I am nowhere near completely recovered, and new compulsions arise as I treat the old ones, but I am certainly closer each day to being OCD-free.
It all started when I was three years old and my family was going on a three-day road trip. My older sister was eating a brownie, drinking apple juice, and reading all while the car was moving. So, she threw up. I had no idea that a person could do that, and I didn’t know if she would live. That was the first time I remember having a panic attack, and from that point onward I have been terrified of vomiting or having anyone vomit near me.
When I was younger, my main compulsion was to control what I and my family ate. I couldn’t eat chocolate at all, and my family could only have one dessert item each day. No one could eat more than one snack between lunch and dinner, and if anyone tried to break that rule, I would forcibly steal the food from their hands and put it in the garbage. I could not (and still struggle with) eating in any restaurant that is too dirty or dark, and I cannot go through a revolving door, drink a whole glass of water (especially after 8:00 pm), ride a roller coaster, or use a public restroom without anxiety and intrusive thoughts about vomiting.
As I got older, I became more aware of my surroundings, and I was introduced to the concept of alcohol. The idea of not having complete control over my executive function completely petrified me from the start, and as I had more experience being around drunk people, I decided that I would never drink alcohol. That, coupled with the reality that drinking too much often makes you throw up, caused a new obsession to surface for me. This obsession is with coming into contact with alcohol, getting drunk or addicted, having to interact with a drunk person, driving drunk myself, and being in the car with a drunk driver.
Telling someone isn’t going to ‘fix’ the problem, but it is the first step.
For me, the scariest moment as a person with OCD is when I didn’t know what it was. It was a time I wasn’t even very aware of mental health itself.
Like many others at a young age, I had heard the word depression in various conversations, and on the television. I had even heard of OCD, but my symptoms were nothing like those I was aware of.
My room was untidy, my clothes did not have to be in a specific order, and my desk did not have to be arranged a certain way. My obsession was all in my mind, it was all thoughts, and worries. Constant buts, and what ifs?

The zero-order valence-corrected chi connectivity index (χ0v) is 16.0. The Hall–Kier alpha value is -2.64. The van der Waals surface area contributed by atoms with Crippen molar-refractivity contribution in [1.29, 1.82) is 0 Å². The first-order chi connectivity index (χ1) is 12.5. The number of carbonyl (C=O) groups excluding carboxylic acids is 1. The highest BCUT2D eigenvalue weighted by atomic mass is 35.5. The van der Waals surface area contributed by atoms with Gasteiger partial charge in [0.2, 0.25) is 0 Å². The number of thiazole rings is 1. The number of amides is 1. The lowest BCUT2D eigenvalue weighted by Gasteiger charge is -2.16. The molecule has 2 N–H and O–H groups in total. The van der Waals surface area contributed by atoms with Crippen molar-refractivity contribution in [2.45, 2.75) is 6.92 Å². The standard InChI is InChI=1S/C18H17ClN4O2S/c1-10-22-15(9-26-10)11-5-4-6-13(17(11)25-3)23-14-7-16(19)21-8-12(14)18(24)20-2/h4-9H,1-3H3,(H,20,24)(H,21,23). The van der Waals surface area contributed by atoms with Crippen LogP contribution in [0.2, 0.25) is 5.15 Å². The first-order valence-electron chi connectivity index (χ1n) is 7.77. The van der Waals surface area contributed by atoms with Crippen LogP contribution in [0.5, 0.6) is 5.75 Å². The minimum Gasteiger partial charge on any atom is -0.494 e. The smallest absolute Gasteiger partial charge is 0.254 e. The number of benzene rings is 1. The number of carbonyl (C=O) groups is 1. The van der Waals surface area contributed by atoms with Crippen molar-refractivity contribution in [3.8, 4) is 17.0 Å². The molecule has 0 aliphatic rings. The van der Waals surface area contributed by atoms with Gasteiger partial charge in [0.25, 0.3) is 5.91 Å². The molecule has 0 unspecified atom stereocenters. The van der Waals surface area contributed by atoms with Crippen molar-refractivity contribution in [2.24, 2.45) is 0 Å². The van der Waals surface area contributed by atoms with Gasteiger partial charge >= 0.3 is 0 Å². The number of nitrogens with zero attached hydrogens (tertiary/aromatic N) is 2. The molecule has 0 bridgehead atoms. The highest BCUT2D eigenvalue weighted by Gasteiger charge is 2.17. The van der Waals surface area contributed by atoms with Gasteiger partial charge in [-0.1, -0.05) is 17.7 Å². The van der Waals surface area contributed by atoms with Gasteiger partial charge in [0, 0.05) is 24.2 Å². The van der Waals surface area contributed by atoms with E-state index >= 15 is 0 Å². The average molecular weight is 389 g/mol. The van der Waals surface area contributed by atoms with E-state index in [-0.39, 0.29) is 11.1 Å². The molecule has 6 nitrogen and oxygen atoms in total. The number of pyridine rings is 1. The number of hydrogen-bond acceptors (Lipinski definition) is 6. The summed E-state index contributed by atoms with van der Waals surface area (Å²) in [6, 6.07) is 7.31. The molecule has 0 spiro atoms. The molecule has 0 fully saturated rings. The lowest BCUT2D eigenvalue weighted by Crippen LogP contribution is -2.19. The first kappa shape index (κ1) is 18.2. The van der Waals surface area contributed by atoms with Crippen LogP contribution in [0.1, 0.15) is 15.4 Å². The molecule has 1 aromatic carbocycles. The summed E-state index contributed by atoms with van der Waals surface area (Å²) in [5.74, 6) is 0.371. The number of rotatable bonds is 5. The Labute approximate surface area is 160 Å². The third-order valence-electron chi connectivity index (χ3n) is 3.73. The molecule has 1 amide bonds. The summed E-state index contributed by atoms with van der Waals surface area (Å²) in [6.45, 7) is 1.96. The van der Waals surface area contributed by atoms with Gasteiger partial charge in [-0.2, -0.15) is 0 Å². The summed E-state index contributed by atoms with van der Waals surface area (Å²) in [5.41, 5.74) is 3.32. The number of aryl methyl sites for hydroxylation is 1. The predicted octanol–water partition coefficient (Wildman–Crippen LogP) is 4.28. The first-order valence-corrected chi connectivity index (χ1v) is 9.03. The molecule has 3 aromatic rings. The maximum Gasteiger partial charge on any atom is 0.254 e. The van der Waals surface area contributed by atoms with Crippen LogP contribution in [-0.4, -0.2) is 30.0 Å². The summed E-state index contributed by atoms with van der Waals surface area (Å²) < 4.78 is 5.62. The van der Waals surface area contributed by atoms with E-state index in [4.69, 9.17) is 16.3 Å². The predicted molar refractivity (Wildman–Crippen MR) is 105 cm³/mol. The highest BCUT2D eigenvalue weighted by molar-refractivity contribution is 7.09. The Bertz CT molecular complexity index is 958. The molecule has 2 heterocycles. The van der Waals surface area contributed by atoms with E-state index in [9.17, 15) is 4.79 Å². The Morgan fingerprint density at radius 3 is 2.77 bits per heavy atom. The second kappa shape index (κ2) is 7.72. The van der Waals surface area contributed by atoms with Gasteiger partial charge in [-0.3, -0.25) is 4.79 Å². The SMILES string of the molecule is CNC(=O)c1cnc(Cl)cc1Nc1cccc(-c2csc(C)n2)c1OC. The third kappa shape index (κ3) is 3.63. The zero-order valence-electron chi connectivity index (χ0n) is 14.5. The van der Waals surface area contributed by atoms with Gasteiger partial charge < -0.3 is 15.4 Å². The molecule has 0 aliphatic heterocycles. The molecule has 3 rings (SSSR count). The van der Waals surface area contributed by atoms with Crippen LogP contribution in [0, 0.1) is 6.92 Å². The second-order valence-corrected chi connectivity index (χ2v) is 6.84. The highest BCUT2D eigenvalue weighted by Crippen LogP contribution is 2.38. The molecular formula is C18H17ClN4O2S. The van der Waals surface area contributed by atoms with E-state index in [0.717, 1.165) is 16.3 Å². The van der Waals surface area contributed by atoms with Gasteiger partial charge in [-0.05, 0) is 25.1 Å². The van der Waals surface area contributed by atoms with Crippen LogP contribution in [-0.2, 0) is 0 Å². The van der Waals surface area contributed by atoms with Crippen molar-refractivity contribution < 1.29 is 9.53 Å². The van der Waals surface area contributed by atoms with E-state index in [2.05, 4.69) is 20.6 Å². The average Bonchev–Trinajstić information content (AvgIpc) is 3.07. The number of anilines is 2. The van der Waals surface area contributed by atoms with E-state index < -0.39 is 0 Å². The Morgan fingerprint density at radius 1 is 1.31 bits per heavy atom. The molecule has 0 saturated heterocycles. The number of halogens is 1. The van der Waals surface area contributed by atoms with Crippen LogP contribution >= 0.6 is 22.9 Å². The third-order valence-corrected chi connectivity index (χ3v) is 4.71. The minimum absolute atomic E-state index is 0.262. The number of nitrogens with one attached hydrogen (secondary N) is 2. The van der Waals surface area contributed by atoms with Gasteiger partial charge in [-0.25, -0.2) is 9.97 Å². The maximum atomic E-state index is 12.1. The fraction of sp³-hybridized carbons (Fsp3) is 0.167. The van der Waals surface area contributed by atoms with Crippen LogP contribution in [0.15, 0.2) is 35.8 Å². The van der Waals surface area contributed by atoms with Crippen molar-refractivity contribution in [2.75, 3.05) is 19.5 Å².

Eventually these thoughts subsided, they no longer sat at the forefront of my mind. They were not the first thing I thought of when I woke up, and I no longer dreamt they were true. But that didn’t mean they were gone. They reappeared in new forms, in new obsessions, coming and going as they pleased. During both the most stressful times, as well as the happiest.
In episode 39 of The OCD Stories podcast I interviewed Ashley Fulwood. Ashley is the CEO of the charity OCD UK which aims to serve the 1 million people affected by OCD in the UK, and I’m sure their work has helped you wherever you are in the world.
I chatted with Ashley about breaking down stigma, dealing with life areas beyond OCD, the idea of going beyond normal to get to normal and why OCD doesn’t make us do anything, it makes us feel like we should do the compulsion. We discuss why setting deadlines are important to getting things done in recovery, why working on the cognitive part is also important in recovery, and why we need to be kind to ourselves. Enjoy.
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Get the right help, and the world will look like a different place
In episode 26 of The OCD Stories podcast I interviewed Ed Renshaw. Ed first wrote his OCD story for the website in 2015. I’ve since got to know Ed well, and wanted to get him on the show to share his journey and inspiration with you.
In this episode I chat with Ed about his OCD journey, his relapse and what is helping him in recovery, including therapy, medication, playing the violin and writing. We go into some deep topics around stigma, getting the help you need and positive distractions. Enjoy…
In episode 21 of The OCD Stories podcast I interviewed, myself. I wanted to talk about mental health stigma and how to stop people from saying “I’m so OCD” because they’ve lined up their shoes, or straightened a pencil.
In this episode I explain why “I’m so CD” isn’t stigma, and how it shields OCD sufferers from stigma. I talk about the benefits of combatting stigma around OCD. I offer some approaches you can take to overcome stigma in your own life and answer some listener questions. Enjoy…
You have a choice. You do not need to let OCD stop you!
I interviewed best selling author Bob Burg on his OCD story, his improvement and his advice for how you can succeed despite OCD, not because of it.
Bob is a remarkable guy. He has written 9 books including The Go-Giver which has sold over 500,000 copies. It is a parable about the power of giving and authenticity in business. It has had a profound impact on my life, so it was an honour to chat with Bob and hear his OCD Story. I hope you enjoy!
I couldn’t even brush my teeth without hearing these things
Hello everyone, my name is Todd and I am a grad student at Clemson University. This is my story of my experience with Religious OCD (Scrupulosity). Thank you for listening. If you have any questions, comments, or concerns, please contact me. I look forward to hearing from you.
Topics and advice that come up in the video:
- Blasphemous thoughts
- Worry of becoming schizophrenic
- What is OCD
- Compulsions as a way to combat intrusive thoughts